I’d like to use this series to refute many of his key claims since they still get circulated heavily on the internet.  To kick off, we will start with an extremely popular howler of his: the Serapis letter.

In Hagin’s presentation on the council of Nicaea, he belabors the claim that Christianity is based in pre-Christian, Egyptian religion and that Jesus never really existed.  To start with, I challenge anyone reading this blog to name a single living scholar on earth holding a Bible or Classics related academic chair at any university who holds either of those positions. Here’s a hint: Big name New Testament scholars and researchers like Richard Carrier, Gary Habermas and Bart Ehrman have assessed those two extensively and there isn’t a single scholar holding a related university chair on earth who maintains either.

Serapis in all his
cup-headed glory
Hagins tries to show Christianity and Jesus evolved out of Egyptian religion by quoting the following correspondence “dated” to AD 134:

“Egypt, which you commended to me, my dearest Servianus, I have found to be wholly fickle and inconsistent, and continually wafted about by every breath of fame.  The worshipers of Serapis [here] are called Christians, and those who are devoted to the god Serapis [I find], call themselves Bishops of Christ.”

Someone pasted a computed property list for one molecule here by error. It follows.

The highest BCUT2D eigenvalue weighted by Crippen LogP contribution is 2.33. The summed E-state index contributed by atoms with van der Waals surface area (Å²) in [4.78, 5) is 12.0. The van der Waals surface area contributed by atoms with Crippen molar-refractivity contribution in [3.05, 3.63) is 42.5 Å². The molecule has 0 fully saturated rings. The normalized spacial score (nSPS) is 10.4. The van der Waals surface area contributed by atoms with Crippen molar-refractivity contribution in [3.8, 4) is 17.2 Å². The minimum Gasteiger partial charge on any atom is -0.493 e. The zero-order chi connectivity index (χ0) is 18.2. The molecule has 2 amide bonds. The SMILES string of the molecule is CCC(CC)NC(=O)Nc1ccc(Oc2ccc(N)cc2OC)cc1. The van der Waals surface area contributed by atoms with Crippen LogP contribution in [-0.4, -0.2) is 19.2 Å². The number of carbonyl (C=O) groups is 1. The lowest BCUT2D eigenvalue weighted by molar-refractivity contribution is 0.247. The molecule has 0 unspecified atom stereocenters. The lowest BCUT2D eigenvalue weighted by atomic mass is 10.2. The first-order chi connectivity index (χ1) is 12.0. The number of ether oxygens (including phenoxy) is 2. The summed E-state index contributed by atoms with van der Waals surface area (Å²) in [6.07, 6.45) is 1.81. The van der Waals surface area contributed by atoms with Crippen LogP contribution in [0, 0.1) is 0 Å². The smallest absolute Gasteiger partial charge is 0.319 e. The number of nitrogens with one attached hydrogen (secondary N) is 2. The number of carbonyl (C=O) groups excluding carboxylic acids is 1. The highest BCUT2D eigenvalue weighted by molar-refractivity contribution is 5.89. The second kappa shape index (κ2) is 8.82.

So what’s the big deal?  In short, this letter is a widely known forgery.  It’s a fake.

Despite the obvious fact that the letter (if it were authentic) would be a century too old to demonstrate any meaningful Christian etiology, it is part of a late 4th century forgery entitled Historia Augusta.  The Historia Augusta contains so many anachronisms that it is easily dated to AD 395.   The “Serapis letter” itself is full of anachronisms demonstrating this point. Hadrian was only in Egypt in 130, and the letter mentions his adopted son Lucius Aelius, who Hadrian did not adopt until six years after. Hadrian also salutes Servianus as consul, but Servianus did receive position as consul until 134. The letter also mentions the “Patriarch of Jewry,” a position that did exist until he created it after the Jewish Revolt in 132.